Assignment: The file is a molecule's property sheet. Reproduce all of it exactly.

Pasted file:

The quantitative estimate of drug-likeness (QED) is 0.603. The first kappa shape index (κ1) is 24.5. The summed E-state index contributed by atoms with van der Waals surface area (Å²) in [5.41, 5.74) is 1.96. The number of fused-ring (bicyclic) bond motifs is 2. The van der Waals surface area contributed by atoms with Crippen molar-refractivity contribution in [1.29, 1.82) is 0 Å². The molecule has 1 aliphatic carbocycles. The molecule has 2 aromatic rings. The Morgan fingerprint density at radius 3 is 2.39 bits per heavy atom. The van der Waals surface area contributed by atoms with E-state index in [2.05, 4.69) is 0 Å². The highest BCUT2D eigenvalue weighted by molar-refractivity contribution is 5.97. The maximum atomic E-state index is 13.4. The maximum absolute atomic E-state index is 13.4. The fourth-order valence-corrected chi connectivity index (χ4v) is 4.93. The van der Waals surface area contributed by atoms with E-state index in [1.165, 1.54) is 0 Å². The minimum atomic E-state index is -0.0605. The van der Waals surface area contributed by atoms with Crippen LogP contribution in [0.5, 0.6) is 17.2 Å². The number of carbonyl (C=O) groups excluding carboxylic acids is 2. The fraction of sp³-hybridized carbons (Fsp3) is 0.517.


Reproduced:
The quantitative estimate of drug-likeness (QED) is 0.603. The first kappa shape index (κ1) is 24.5. The summed E-state index contributed by atoms with van der Waals surface area (Å²) in [5.41, 5.74) is 1.96. The number of fused-ring (bicyclic) bond motifs is 2. The van der Waals surface area contributed by atoms with Crippen molar-refractivity contribution in [1.29, 1.82) is 0 Å². The molecule has 1 aliphatic carbocycles. The molecule has 2 aromatic rings. The Morgan fingerprint density at radius 3 is 2.39 bits per heavy atom. The van der Waals surface area contributed by atoms with E-state index in [2.05, 4.69) is 0 Å². The highest BCUT2D eigenvalue weighted by molar-refractivity contribution is 5.97. The maximum atomic E-state index is 13.4. The maximum absolute atomic E-state index is 13.4. The fourth-order valence-corrected chi connectivity index (χ4v) is 4.93. The van der Waals surface area contributed by atoms with E-state index in [1.165, 1.54) is 0 Å². The minimum atomic E-state index is -0.0605. The van der Waals surface area contributed by atoms with Crippen LogP contribution in [0.5, 0.6) is 17.2 Å². The number of carbonyl (C=O) groups excluding carboxylic acids is 2. The fraction of sp³-hybridized carbons (Fsp3) is 0.517.